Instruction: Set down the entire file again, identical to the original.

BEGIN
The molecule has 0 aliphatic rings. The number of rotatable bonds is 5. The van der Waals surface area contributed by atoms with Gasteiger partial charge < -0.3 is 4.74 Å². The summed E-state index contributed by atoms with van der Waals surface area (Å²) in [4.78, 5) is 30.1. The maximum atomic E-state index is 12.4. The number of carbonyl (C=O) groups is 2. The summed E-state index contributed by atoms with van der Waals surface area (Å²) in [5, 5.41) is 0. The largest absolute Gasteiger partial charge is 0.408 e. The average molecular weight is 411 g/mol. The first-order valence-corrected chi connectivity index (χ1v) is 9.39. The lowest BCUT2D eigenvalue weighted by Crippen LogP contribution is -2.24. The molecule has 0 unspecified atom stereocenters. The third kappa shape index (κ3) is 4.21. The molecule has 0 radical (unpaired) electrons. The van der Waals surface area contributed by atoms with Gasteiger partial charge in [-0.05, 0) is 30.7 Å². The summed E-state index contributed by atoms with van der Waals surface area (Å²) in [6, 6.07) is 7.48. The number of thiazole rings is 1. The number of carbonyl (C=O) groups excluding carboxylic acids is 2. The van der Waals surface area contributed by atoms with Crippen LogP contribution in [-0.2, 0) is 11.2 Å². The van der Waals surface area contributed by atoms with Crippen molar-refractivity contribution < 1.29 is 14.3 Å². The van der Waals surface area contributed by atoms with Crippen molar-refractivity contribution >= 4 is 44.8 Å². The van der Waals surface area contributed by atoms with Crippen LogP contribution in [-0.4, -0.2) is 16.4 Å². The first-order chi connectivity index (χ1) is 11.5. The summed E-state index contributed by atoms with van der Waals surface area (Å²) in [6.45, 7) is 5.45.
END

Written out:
The molecule has 0 aliphatic rings. The number of rotatable bonds is 5. The van der Waals surface area contributed by atoms with Gasteiger partial charge < -0.3 is 4.74 Å². The summed E-state index contributed by atoms with van der Waals surface area (Å²) in [4.78, 5) is 30.1. The maximum atomic E-state index is 12.4. The number of carbonyl (C=O) groups is 2. The summed E-state index contributed by atoms with van der Waals surface area (Å²) in [5, 5.41) is 0. The largest absolute Gasteiger partial charge is 0.408 e. The average molecular weight is 411 g/mol. The first-order valence-corrected chi connectivity index (χ1v) is 9.39. The lowest BCUT2D eigenvalue weighted by Crippen LogP contribution is -2.24. The molecule has 0 unspecified atom stereocenters. The third kappa shape index (κ3) is 4.21. The molecule has 0 radical (unpaired) electrons. The van der Waals surface area contributed by atoms with Gasteiger partial charge in [-0.05, 0) is 30.7 Å². The summed E-state index contributed by atoms with van der Waals surface area (Å²) in [6, 6.07) is 7.48. The number of thiazole rings is 1. The number of carbonyl (C=O) groups excluding carboxylic acids is 2. The van der Waals surface area contributed by atoms with Crippen LogP contribution in [-0.2, 0) is 11.2 Å². The van der Waals surface area contributed by atoms with Crippen molar-refractivity contribution < 1.29 is 14.3 Å². The van der Waals surface area contributed by atoms with Crippen molar-refractivity contribution >= 4 is 44.8 Å². The van der Waals surface area contributed by atoms with Crippen LogP contribution in [-0.4, -0.2) is 16.4 Å². The first-order chi connectivity index (χ1) is 11.5. The summed E-state index contributed by atoms with van der Waals surface area (Å²) in [6.45, 7) is 5.45.